I am beginning to get the sense that online education is about to turn the corner. I base this observation on a simple heuristic, which I won’t try to justify, but I suspect that it works here: when an established product is challenged by a newcomer, the “knee” of the adoption curve occurs when someone comes up with a version of the challenging product that clearly surpasses the established product in quality. Note that the relevant comparison isn’t with the whole challenging product space, it’s only the best of the challenging offerings that matter. That the online education endeavor as a whole still seems (to put it tactfully) “not ready for prime time” is irrelevant, because as soon as one challenger figures out the right formula, others will adopt it and improve it. Before the iPad, there were many not-quite-right attempts at tablets and touch screens; once the iPad existed, none of them mattered.

There are signs that this transition is at long last happening with online courses. As Exhibit A I will cite (later, below) an online class that I’m currently taking on Coursera. No moment too soon, given that the main traditional purveyor of education — the university system — is already far along in its evolution into a kind of expensive Club Med for adolescents (and rich sinecure for administrators).

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I have been fortunate enough to have enjoyed a closeup view of the evolution of what we now call “blogging”, pretty much from the beginning. In 1994 my son, then age 10, put up a web site (they weren’t called blogs back then) aimed at pressuring Marvel to bring back a Spiderman character that they had killed off, and had 40 or so subscribers from places as far away as Eastern Europe (Marvel, sadly, was not swayed). I’ve had my own web site pretty much continuously since 1997, which was the year I started teaching programming (including web stuff) in a community college. Back then I thought of it mainly as a way to make a personal connection with students and prospective students, especially in the online classes that we were in the early stages of developing.

As online media evolved, blogging gradually went mainstream, and became a viable way to make a living for a few talented writers. But, in the process, it also became big business, as giant media outlets correctly perceived that bringing popular bloggers under their corporate umbrella was a good way to get well written-content, complete with a following of readers, for far less than the cost of paying salaried journalists. That has led to an inevitable change in emphasis and thrust, shifting away from bloggers writing because they have something to say, toward bloggers writing whatever will draw readers and build a following, which isn’t the same thing. My friend Tom recently sent me a link to a lament by Kevin Drum in Mother Jones entitled “Blogging Isn’t Dead. But Old-School Blogging Is Definitely Dying.” On reflection, I don’t think I agree — I think old school blogging is on about the same trajectory as always, it’s just less visible amid all the commercial media platforms, Twitter, Facebook, and other sources of noise. Old school blogs may not have many readers, but that’s okay, I think. It just depends on one’s reasons for doing it. More »

Back when I was teaching Java programming, I wrote a demo program that involved balls moving around and colliding with each other in a box. It was designed as a game, inspired by “Maxwell’s demon“; the box was divided into two parts by a barrier, and the barrier had a gate that the player could open or close, the objective being to try to get all the balls into one compartment. The balls would bounce around, and the idea was to operate the gate so as to let balls through in one direction but block them from getting back out. Needless to say, it did not turn out to be the next Angry Birds. It was written as a Java applet, and, as I have grumbled about elsewhere, the fine folks at Oracle have essentially killed applets dead, breaking zillions of web apps in the process, so I can’t post  a working version, at least not in that form. However, I have coded up a modified version, converted to javascript and running in a web page, here. This version is not a game, it’s a simulation of particles of gas in a box, for the purpose of trying to get a feel for some basic principles of thermodynamics.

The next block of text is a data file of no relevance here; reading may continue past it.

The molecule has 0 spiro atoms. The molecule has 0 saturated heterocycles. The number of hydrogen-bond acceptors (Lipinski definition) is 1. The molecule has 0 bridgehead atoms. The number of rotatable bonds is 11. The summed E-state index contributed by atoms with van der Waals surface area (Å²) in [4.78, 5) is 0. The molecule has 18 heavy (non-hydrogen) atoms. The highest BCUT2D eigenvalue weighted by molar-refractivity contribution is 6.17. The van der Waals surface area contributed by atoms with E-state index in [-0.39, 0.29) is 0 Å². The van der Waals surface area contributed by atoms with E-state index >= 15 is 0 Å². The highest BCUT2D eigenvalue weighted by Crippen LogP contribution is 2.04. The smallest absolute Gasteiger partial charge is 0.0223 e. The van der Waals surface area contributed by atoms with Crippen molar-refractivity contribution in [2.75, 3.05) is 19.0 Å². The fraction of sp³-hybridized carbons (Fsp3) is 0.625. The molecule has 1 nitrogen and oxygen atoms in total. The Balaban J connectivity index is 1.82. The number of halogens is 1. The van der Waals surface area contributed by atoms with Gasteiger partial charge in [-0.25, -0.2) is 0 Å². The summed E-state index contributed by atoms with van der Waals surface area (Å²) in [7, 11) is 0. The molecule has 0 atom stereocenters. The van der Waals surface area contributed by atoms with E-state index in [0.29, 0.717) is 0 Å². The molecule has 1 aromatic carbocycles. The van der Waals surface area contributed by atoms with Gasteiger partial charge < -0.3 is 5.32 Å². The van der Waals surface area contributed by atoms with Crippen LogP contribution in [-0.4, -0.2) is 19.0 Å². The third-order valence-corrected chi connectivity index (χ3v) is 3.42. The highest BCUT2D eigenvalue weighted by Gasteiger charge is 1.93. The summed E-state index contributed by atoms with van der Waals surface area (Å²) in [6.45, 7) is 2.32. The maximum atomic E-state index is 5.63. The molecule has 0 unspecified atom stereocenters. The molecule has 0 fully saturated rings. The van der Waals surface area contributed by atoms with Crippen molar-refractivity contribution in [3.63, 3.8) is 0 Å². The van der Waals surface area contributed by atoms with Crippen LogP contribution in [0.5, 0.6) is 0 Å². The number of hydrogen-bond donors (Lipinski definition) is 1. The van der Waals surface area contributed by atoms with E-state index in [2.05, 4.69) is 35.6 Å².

The motivation for this simulation (apart from a continuing effort to get more comfortable writing javascript apps) relates to another “hobby” of mine, which is trying to fill some gaps in my grasp of basic physics. Meaning, in this case, the Maxwell-Boltzmann distribution, which (to oversimplify a bit) gives the breakdown of speeds of individual particles in a gas. To understand how this works, suppose you measured the speed of each of 1000 cars on the freeway. Then you could count how many are going between 45 and 50 kph, how many between 50 and 55 kph, and so on, and you could plot the results as a histogram. That’s what a Maxwell-Boltzmann distribution gives you — it’s for molecules of gas bouncing around in a box instead of cars on the freeway, but it’s exactly the same idea.

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I have become somewhat addicted lately to Go problems. There are apps for Android phones and tablets (and also for iPhone, I’m sure) that display Go problems and let you try various combinations of moves to solve them. Two that I use and like are ElyGo and Tsumego Pro. A more comprehensive list is here.This post is mostly about those apps and a feature that I wish they would add.

Go is a game often described as the Asian equivalent of chess. I won’t try to explain how it is played since there are many web sites that do that far better than I could (I recommend this one) — except to say that it’s played on a 19 x 19 grid of criss-crossing lines on which the players take turns placing a white or black stone. Go is actually similar to chess only in the sense that both belong to the category that game theory calls “partisan combinatorial games” and both have capture moves. 

In terms of strategy and “feel”, I find them completely different, in a way that more or less corresponds to what I perceive as differences between Asian and American or European cultures. More »

Further regarding my previous post about the Swiss move to de-peg the Swiss franc from the Euro — In John Mauldin’s Thoughts From The Frontline letter this week, he notes: